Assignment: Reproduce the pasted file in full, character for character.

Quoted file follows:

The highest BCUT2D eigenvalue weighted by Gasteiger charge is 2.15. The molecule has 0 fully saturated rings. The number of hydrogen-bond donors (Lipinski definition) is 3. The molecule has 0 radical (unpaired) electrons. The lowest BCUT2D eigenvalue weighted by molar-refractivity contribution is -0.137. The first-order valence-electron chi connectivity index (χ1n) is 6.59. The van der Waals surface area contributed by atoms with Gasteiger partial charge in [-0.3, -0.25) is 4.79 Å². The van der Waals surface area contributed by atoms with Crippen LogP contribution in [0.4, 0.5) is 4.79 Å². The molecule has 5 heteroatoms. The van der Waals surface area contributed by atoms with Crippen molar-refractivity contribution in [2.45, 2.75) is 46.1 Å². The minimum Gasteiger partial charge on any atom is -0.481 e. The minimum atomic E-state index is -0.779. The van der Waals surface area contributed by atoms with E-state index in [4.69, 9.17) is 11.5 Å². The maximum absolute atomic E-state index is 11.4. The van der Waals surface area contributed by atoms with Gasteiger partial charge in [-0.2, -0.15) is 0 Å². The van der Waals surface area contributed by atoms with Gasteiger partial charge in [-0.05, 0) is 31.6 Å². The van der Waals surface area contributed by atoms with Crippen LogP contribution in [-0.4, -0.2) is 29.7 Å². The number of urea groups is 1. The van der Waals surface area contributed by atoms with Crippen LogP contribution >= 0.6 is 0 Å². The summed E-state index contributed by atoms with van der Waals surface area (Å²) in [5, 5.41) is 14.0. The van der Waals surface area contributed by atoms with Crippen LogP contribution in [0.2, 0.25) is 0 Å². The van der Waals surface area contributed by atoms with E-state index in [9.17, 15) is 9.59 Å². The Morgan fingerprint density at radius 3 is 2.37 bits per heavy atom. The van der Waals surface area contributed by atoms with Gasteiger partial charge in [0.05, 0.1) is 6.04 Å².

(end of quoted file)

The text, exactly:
The highest BCUT2D eigenvalue weighted by Gasteiger charge is 2.15. The molecule has 0 fully saturated rings. The number of hydrogen-bond donors (Lipinski definition) is 3. The molecule has 0 radical (unpaired) electrons. The lowest BCUT2D eigenvalue weighted by molar-refractivity contribution is -0.137. The first-order valence-electron chi connectivity index (χ1n) is 6.59. The van der Waals surface area contributed by atoms with Gasteiger partial charge in [-0.3, -0.25) is 4.79 Å². The van der Waals surface area contributed by atoms with Crippen LogP contribution in [0.4, 0.5) is 4.79 Å². The molecule has 5 heteroatoms. The van der Waals surface area contributed by atoms with Crippen molar-refractivity contribution in [2.45, 2.75) is 46.1 Å². The minimum Gasteiger partial charge on any atom is -0.481 e. The minimum atomic E-state index is -0.779. The van der Waals surface area contributed by atoms with E-state index in [4.69, 9.17) is 11.5 Å². The maximum absolute atomic E-state index is 11.4. The van der Waals surface area contributed by atoms with Gasteiger partial charge in [-0.2, -0.15) is 0 Å². The van der Waals surface area contributed by atoms with Gasteiger partial charge in [-0.05, 0) is 31.6 Å². The van der Waals surface area contributed by atoms with Crippen LogP contribution in [-0.4, -0.2) is 29.7 Å². The number of urea groups is 1. The van der Waals surface area contributed by atoms with Crippen LogP contribution >= 0.6 is 0 Å². The summed E-state index contributed by atoms with van der Waals surface area (Å²) in [5, 5.41) is 14.0. The van der Waals surface area contributed by atoms with Crippen LogP contribution in [0.2, 0.25) is 0 Å². The van der Waals surface area contributed by atoms with E-state index in [9.17, 15) is 9.59 Å². The Morgan fingerprint density at radius 3 is 2.37 bits per heavy atom. The van der Waals surface area contributed by atoms with Gasteiger partial charge in [0.05, 0.1) is 6.04 Å².